Like many of the time, Thraxton suffered a deep trauma in early childhood when his mother died.  Thraxton’s brutish father soon remarried and withdrew all love from the young boy, who was left to wander the cold halls of Thraxton hall, forgotten and alone. By chance the young lord strayed into the family mausoleum and found that the screws of his mother’s coffin had been removed. Thraxton opened the lid . . . and crawled inside, seeking the comforting embrace of his mother’s arms.

 “The Angel of Highgate” is a highly enjoyable Victorian novel.  Which novels from the Victorian period have given you the most enjoyment?

Anything by Dickens, of course. Bleak House is arguably my favourite. I read Oliver Twist at very young age and still remember it vividly (especially the scene where he is apprenticed to a coffin maker and spends a terrifying night alone with the coffins). This scene is probably what gave me the twisted sensibilities that later drove me to write The Angel of Highgate. The Woman in White and Moonstone by Wilkie Collins, are other faves. The Mill on the Floss by George Eliot is poetic and beautiful. And of course, Austen is represented by Pride and Prejudice and Sense and Sensibility. The Victorians produced a singularly amazing coterie of poets/playwrights and novelists. 


Some of Vaughn’s Victorian picks

One section which is written with real relish is how Lord Thraxton deals with a critic who savaged his poetry.  Thraxton describes critics as “leeches sucking on the body of art” and his subsequent treatment should make us reviewers wince.  What’s the worst criticism you have had to endure?

I don’t know if it was apparent to readers (some material was edited out) but Thraxton was a pretty lousy poet and the unfortunate critic’s scathing review of Thraxton’s collection of poetry was entirely warranted.

I have to admit that bad reviews wound at the deepest level and are hard to recover from. At first I read every review, good or bad. But I have found that the bad reviews tend to stick in one’s mind much longer than the good reviews, so now I stop reading a review as soon as I gather that it is turning negative. (There is enough rejection in a novelist’s life; I don’t need to go looking for more.)

I will say that reviewers on web sites are generally fairer than the snarky comments one reads on sites like GoodReads or Amazon. There is a lot of obvious trolling and “sock-puppeting” taking place on these sites and reading some critiques it soon becomes apparent that the reviewer has not even read the book, as evidenced by confused character identifications and other giveaways.

One thing that helps me put criticism in perspective is to read reviews of books by authors that I greatly admire. Even terrific writers who have written terrific books receive the odd nasty review. On GoodReads you can check out reader reviews of books such as J.K. Rowling’s Harry Potter series. In amongst the five star reviews you will find a scattering of one and two star reviews by people trying to convince the rest of the world that, despite the massive success of these novels, the books are trash and that the rest of us are deluded fools. I don’t understand why these people can’t admit that the novel was just “not their kind of book.”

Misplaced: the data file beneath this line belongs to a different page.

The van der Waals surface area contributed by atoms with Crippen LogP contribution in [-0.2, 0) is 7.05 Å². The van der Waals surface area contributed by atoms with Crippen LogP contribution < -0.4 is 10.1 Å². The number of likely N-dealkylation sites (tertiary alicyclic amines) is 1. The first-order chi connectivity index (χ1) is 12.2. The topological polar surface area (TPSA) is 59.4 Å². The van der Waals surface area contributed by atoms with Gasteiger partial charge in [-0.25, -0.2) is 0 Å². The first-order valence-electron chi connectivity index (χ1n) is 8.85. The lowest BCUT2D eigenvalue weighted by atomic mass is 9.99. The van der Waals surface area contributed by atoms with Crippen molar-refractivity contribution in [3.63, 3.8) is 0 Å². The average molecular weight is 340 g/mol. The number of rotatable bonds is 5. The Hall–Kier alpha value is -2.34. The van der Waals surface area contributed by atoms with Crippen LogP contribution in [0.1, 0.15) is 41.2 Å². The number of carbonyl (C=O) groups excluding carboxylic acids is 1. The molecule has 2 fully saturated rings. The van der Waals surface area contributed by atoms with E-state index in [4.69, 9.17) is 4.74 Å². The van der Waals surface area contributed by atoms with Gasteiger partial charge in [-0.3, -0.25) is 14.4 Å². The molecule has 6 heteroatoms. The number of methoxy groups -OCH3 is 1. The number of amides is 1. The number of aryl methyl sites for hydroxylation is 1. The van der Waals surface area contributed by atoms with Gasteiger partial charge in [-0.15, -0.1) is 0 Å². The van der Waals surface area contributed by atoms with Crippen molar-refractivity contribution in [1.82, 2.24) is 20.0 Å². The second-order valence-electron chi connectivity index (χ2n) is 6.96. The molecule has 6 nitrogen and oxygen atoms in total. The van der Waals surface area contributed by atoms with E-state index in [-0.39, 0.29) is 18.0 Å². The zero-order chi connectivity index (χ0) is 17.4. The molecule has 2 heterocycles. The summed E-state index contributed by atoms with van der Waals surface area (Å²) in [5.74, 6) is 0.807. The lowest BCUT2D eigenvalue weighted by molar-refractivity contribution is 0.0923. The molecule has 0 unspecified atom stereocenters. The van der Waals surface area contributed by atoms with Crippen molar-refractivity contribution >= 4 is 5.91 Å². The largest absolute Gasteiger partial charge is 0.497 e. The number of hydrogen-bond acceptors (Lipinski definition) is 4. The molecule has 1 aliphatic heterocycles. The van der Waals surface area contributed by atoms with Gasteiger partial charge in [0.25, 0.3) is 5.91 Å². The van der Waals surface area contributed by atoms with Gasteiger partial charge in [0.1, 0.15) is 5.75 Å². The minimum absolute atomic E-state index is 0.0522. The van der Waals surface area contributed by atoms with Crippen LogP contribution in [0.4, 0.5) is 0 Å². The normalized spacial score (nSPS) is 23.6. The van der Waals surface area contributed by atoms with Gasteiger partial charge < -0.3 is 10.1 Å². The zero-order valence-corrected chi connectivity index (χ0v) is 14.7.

Speaking of which, I recently received the worst review I’ve ever had on the website Fandom Post. The reviewer opined that every character was a cliché, every situation in the book was a cliché, and basically hated every sentence.

The sheer vitriol of the review took my aback, since most of the reviews have been overwhelmingly positive. Makes you wonder, doesn’t it? I think the reviewer even hated the cover art and the type font. If only I could arrange a meeting between this critic and my antagonist, Dr. Silas Garrette (insert fiendish laughter here: Moohahaha!)

What’s next for Vaughn Entwistle?

I am currently writing the third novel in my Paranormal Casebooks series, entitled The Faery Vortex and I am also working on a collection of Ghost/Horror/Weird fiction stories. 

Lastly, I would like to end by thanking Phil Ramage and all the other independent book bloggers out there. Now that most major newspapers have decreased or reduced the size of their book review pages, independent Book Bloggers are vital resource for both readers and writers alike.

 Thanks, to you all for what you do.


Thanks for the thumbs up, Vaughn and for the considered responses to the questions which have certainly enriched the experience of “The Angel Of Highgate” for me.  Both this and his two novels  in his “Paranormal Casebooks of Sir Arthur Conan Doyle”  “The Revenant of Thraxton Hall” and “The Dead Assassin” are available from Amazon (Clicking on the titles should take you straight there).

For more information about Vaughn Entwistle you can visit his website or the website of his publishers Titan Books.



A Man Of Genius- Lynn Rosen (Una 2016 ) – A Murder They Wrote Review



I was approached by the publicity team working on this novel to take a look.  I’m always fascinated by late developers.  Ian McKay, charmed me last year with his debut novel at 76.  Here we have an American octogenarian’s debut.

It seems from the author’s acknowledgements that this has spent many years in the pipeline but has now made its appearance via Una publications and is available in the UK as paperback and e-book via Amazon.